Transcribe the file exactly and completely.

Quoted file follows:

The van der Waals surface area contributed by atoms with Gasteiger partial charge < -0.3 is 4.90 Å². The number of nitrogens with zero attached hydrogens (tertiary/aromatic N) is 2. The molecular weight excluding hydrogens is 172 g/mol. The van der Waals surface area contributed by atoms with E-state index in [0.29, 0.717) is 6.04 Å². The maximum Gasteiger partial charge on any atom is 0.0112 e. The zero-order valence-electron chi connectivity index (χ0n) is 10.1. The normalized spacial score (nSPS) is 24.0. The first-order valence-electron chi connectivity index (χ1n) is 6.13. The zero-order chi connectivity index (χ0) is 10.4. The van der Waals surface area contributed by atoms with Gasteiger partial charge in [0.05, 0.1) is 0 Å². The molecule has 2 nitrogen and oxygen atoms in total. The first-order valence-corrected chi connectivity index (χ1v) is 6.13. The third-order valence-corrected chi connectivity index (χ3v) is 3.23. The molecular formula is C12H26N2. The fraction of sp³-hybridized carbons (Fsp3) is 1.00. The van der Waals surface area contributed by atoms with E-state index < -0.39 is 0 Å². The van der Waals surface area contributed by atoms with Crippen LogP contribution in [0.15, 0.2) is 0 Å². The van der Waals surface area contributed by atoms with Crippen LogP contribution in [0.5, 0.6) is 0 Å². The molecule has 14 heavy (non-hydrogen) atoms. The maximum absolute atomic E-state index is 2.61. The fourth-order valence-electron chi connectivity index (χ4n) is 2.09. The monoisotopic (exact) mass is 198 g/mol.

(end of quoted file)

The van der Waals surface area contributed by atoms with Gasteiger partial charge < -0.3 is 4.90 Å². The number of nitrogens with zero attached hydrogens (tertiary/aromatic N) is 2. The molecular weight excluding hydrogens is 172 g/mol. The van der Waals surface area contributed by atoms with E-state index in [0.29, 0.717) is 6.04 Å². The maximum Gasteiger partial charge on any atom is 0.0112 e. The zero-order valence-electron chi connectivity index (χ0n) is 10.1. The normalized spacial score (nSPS) is 24.0. The first-order valence-electron chi connectivity index (χ1n) is 6.13. The zero-order chi connectivity index (χ0) is 10.4. The van der Waals surface area contributed by atoms with Gasteiger partial charge in [0.05, 0.1) is 0 Å². The molecule has 2 nitrogen and oxygen atoms in total. The first-order valence-corrected chi connectivity index (χ1v) is 6.13. The third-order valence-corrected chi connectivity index (χ3v) is 3.23. The molecular formula is C12H26N2. The fraction of sp³-hybridized carbons (Fsp3) is 1.00. The van der Waals surface area contributed by atoms with E-state index < -0.39 is 0 Å². The van der Waals surface area contributed by atoms with Crippen LogP contribution in [0.15, 0.2) is 0 Å². The van der Waals surface area contributed by atoms with Crippen LogP contribution in [0.5, 0.6) is 0 Å². The molecule has 14 heavy (non-hydrogen) atoms. The maximum absolute atomic E-state index is 2.61. The fourth-order valence-electron chi connectivity index (χ4n) is 2.09. The monoisotopic (exact) mass is 198 g/mol.